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Old 10-09-2012, 09:54 PM   #137
AnjinSan OP
Gnarly Adventurer
 
Joined: Nov 2009
Location: Bucharest
Oddometer: 232
The New World II.13 – Mexico, but not quite there yet!

@wegimex: hehe I am trying to get up to date with the story but it is so hard with all the nice riding and so many places to see. I end up writing in the night most of the times. So please excuse my mistakes...

Here it goes... the next episode:


Mexico, but not quite there yet: 20 September – 2 October


The morning finds us humming a famous Romanian songs that goes like “In Arizona I was born on horse saddle / From her arms my mother lost me when she was going to the salon” Well as you know, once you start the day with a song in your head… it is so hard to get rid of it.
Near Page we find an interesting message:
OK, so we might not have the money to own a million dollar view, but at least let’s see it. So we look around. Maybe is this one?
Oh I think this is not the view that the potential buyers are looking for. Let’s search some more…
That’s better. And look, already two owners of the million dollar view. Hmm does this mean that each of them gets only 500 000 dollars worth of view? Eah… we must be just jealous. So we prefer to move on and soon enough we are in Navajo reservation.
Well I do not know much about these reservations and how things work but for me something is very strange. Even the name, “Reservation” seems demeaning for me. Why free independent people would like to leave in a “reservation” with fences and barb wire and signs? And why would such places exist in the “most democratic country in the world”? And do these people really live better there? We just passed form one side to another but we so just a huge wasteland and small humble houses from place to place. Maybe further in the reservation things are better. Maybe…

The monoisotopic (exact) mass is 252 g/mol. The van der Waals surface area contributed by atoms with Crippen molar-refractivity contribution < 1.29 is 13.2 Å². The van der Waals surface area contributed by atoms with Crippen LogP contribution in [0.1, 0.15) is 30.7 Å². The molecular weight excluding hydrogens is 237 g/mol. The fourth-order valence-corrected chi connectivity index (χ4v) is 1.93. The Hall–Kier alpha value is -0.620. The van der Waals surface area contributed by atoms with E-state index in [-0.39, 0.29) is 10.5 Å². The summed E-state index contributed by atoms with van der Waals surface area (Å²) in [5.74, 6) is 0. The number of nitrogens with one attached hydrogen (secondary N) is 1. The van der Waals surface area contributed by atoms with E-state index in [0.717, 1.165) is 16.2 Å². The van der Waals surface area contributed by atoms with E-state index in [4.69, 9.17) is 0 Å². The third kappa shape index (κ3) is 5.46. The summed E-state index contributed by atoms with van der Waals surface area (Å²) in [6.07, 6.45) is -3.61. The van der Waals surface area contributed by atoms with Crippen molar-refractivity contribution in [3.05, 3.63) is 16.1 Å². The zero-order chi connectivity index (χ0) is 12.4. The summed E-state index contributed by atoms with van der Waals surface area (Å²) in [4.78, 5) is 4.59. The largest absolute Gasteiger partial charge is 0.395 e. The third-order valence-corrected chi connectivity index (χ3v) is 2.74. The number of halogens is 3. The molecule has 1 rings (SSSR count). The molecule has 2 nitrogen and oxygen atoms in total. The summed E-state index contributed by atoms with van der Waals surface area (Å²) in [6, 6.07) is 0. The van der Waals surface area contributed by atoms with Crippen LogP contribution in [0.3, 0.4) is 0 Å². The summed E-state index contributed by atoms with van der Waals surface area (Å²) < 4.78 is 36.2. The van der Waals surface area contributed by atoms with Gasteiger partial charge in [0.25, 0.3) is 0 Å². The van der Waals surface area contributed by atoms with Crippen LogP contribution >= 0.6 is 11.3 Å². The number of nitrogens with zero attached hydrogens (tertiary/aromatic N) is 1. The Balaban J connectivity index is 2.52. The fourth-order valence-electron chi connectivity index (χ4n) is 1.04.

And why there is a need to separate (segregate) people (be them indians or other nation) in the XXI century? That has such an old smell to it… What kind of life do they have in the desert there?We so no farm land, no crops groing (it was desert) a lot of litter and stray dogs. But all of the houses had TV dish. Let’s not forget about the important things in life, eh?
But again, forgive the ramblings of someone who doesn’t know all the details. I am sure the situation is much more complicated. We admire also the canyons created by the Little Colorado. Little little but he means business.
And because we’ve anjoyed so much the North Rim of the Great Canyon we decide to have run also for the South Rim. We go around the crowded areas and find a nice spot where we can admire the view in silence.
Our next target is Flagstaff and another piece of American history: Route 66. The legendary road, created at the beginning of XXst century used to unite Chicago with the extreme West in California. Now decommissioned with the introduction of the interstate system, the road is still a touristic attraction.